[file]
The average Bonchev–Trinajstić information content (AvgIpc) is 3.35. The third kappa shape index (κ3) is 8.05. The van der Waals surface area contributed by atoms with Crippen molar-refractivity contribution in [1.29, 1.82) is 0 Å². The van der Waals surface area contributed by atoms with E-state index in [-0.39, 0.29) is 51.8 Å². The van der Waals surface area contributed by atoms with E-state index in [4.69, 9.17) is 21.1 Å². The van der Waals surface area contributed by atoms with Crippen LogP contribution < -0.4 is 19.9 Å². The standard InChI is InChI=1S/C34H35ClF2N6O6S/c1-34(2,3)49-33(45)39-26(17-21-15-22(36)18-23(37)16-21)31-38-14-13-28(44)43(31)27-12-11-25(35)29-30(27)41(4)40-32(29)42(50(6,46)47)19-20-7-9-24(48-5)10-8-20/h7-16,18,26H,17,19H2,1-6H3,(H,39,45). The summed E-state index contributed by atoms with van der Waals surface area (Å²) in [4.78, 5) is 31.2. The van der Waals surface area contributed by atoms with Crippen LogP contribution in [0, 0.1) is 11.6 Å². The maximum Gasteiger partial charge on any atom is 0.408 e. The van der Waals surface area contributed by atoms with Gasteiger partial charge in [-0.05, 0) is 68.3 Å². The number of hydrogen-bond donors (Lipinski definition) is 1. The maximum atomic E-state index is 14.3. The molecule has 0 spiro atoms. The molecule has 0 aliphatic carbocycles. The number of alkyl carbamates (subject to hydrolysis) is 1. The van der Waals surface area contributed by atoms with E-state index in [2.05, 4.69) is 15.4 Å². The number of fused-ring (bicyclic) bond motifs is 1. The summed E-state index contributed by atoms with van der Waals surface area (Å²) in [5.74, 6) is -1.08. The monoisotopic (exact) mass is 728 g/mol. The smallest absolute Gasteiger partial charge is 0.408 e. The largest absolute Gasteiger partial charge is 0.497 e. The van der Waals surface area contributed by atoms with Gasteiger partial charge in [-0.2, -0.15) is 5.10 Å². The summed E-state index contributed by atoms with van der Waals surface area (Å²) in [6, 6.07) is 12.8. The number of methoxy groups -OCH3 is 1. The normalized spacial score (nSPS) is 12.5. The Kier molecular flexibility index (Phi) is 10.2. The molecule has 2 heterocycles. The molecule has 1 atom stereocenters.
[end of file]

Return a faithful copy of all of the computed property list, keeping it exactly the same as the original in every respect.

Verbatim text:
The average Bonchev–Trinajstić information content (AvgIpc) is 3.35. The third kappa shape index (κ3) is 8.05. The van der Waals surface area contributed by atoms with Crippen molar-refractivity contribution in [1.29, 1.82) is 0 Å². The van der Waals surface area contributed by atoms with E-state index in [-0.39, 0.29) is 51.8 Å². The van der Waals surface area contributed by atoms with E-state index in [4.69, 9.17) is 21.1 Å². The van der Waals surface area contributed by atoms with Crippen LogP contribution < -0.4 is 19.9 Å². The standard InChI is InChI=1S/C34H35ClF2N6O6S/c1-34(2,3)49-33(45)39-26(17-21-15-22(36)18-23(37)16-21)31-38-14-13-28(44)43(31)27-12-11-25(35)29-30(27)41(4)40-32(29)42(50(6,46)47)19-20-7-9-24(48-5)10-8-20/h7-16,18,26H,17,19H2,1-6H3,(H,39,45). The summed E-state index contributed by atoms with van der Waals surface area (Å²) in [4.78, 5) is 31.2. The van der Waals surface area contributed by atoms with Crippen LogP contribution in [0, 0.1) is 11.6 Å². The maximum Gasteiger partial charge on any atom is 0.408 e. The van der Waals surface area contributed by atoms with Gasteiger partial charge in [-0.05, 0) is 68.3 Å². The number of hydrogen-bond donors (Lipinski definition) is 1. The maximum atomic E-state index is 14.3. The molecule has 0 spiro atoms. The molecule has 0 aliphatic carbocycles. The number of alkyl carbamates (subject to hydrolysis) is 1. The van der Waals surface area contributed by atoms with E-state index in [2.05, 4.69) is 15.4 Å². The number of fused-ring (bicyclic) bond motifs is 1. The summed E-state index contributed by atoms with van der Waals surface area (Å²) in [5.74, 6) is -1.08. The monoisotopic (exact) mass is 728 g/mol. The smallest absolute Gasteiger partial charge is 0.408 e. The largest absolute Gasteiger partial charge is 0.497 e. The van der Waals surface area contributed by atoms with Gasteiger partial charge in [-0.2, -0.15) is 5.10 Å². The summed E-state index contributed by atoms with van der Waals surface area (Å²) in [6, 6.07) is 12.8. The number of methoxy groups -OCH3 is 1. The normalized spacial score (nSPS) is 12.5. The Kier molecular flexibility index (Phi) is 10.2. The molecule has 2 heterocycles. The molecule has 1 atom stereocenters.